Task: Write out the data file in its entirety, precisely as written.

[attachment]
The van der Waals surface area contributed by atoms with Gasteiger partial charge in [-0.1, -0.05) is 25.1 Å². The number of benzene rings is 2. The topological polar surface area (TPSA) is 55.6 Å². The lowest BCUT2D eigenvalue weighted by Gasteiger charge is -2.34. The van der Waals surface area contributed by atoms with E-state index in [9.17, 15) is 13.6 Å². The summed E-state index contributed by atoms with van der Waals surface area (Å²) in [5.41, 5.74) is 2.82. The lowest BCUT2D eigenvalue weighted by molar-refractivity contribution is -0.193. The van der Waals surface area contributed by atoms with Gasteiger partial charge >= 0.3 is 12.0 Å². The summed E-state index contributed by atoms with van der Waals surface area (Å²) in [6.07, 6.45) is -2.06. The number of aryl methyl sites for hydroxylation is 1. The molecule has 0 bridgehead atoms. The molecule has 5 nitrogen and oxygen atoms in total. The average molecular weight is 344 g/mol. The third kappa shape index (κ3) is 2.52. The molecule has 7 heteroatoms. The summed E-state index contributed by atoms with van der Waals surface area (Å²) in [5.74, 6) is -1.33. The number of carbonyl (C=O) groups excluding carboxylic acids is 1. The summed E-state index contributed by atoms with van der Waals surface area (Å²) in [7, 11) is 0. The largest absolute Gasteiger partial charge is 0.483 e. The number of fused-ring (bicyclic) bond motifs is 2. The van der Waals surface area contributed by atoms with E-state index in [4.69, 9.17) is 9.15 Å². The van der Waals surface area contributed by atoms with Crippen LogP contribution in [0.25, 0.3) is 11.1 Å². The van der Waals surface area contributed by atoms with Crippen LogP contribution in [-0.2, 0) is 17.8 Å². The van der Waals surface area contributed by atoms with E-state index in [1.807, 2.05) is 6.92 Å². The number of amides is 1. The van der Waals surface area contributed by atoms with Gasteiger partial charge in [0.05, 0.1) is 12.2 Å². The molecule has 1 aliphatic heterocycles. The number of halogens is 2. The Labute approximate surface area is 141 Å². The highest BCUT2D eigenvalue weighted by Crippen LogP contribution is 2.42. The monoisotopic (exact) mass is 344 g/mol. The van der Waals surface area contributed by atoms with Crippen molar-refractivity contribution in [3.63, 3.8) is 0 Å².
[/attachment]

The van der Waals surface area contributed by atoms with Gasteiger partial charge in [-0.1, -0.05) is 25.1 Å². The number of benzene rings is 2. The topological polar surface area (TPSA) is 55.6 Å². The lowest BCUT2D eigenvalue weighted by Gasteiger charge is -2.34. The van der Waals surface area contributed by atoms with E-state index in [9.17, 15) is 13.6 Å². The summed E-state index contributed by atoms with van der Waals surface area (Å²) in [5.41, 5.74) is 2.82. The lowest BCUT2D eigenvalue weighted by molar-refractivity contribution is -0.193. The van der Waals surface area contributed by atoms with Gasteiger partial charge >= 0.3 is 12.0 Å². The summed E-state index contributed by atoms with van der Waals surface area (Å²) in [6.07, 6.45) is -2.06. The number of aryl methyl sites for hydroxylation is 1. The molecule has 0 bridgehead atoms. The molecule has 5 nitrogen and oxygen atoms in total. The average molecular weight is 344 g/mol. The third kappa shape index (κ3) is 2.52. The molecule has 7 heteroatoms. The summed E-state index contributed by atoms with van der Waals surface area (Å²) in [5.74, 6) is -1.33. The number of carbonyl (C=O) groups excluding carboxylic acids is 1. The summed E-state index contributed by atoms with van der Waals surface area (Å²) in [7, 11) is 0. The largest absolute Gasteiger partial charge is 0.483 e. The number of fused-ring (bicyclic) bond motifs is 2. The van der Waals surface area contributed by atoms with E-state index in [4.69, 9.17) is 9.15 Å². The van der Waals surface area contributed by atoms with Crippen LogP contribution in [0.25, 0.3) is 11.1 Å². The van der Waals surface area contributed by atoms with Crippen LogP contribution in [-0.2, 0) is 17.8 Å². The van der Waals surface area contributed by atoms with E-state index in [1.807, 2.05) is 6.92 Å². The number of amides is 1. The van der Waals surface area contributed by atoms with Gasteiger partial charge in [0.05, 0.1) is 12.2 Å². The molecule has 1 aliphatic heterocycles. The number of halogens is 2. The Labute approximate surface area is 141 Å². The highest BCUT2D eigenvalue weighted by Crippen LogP contribution is 2.42. The monoisotopic (exact) mass is 344 g/mol. The van der Waals surface area contributed by atoms with Crippen molar-refractivity contribution in [3.63, 3.8) is 0 Å².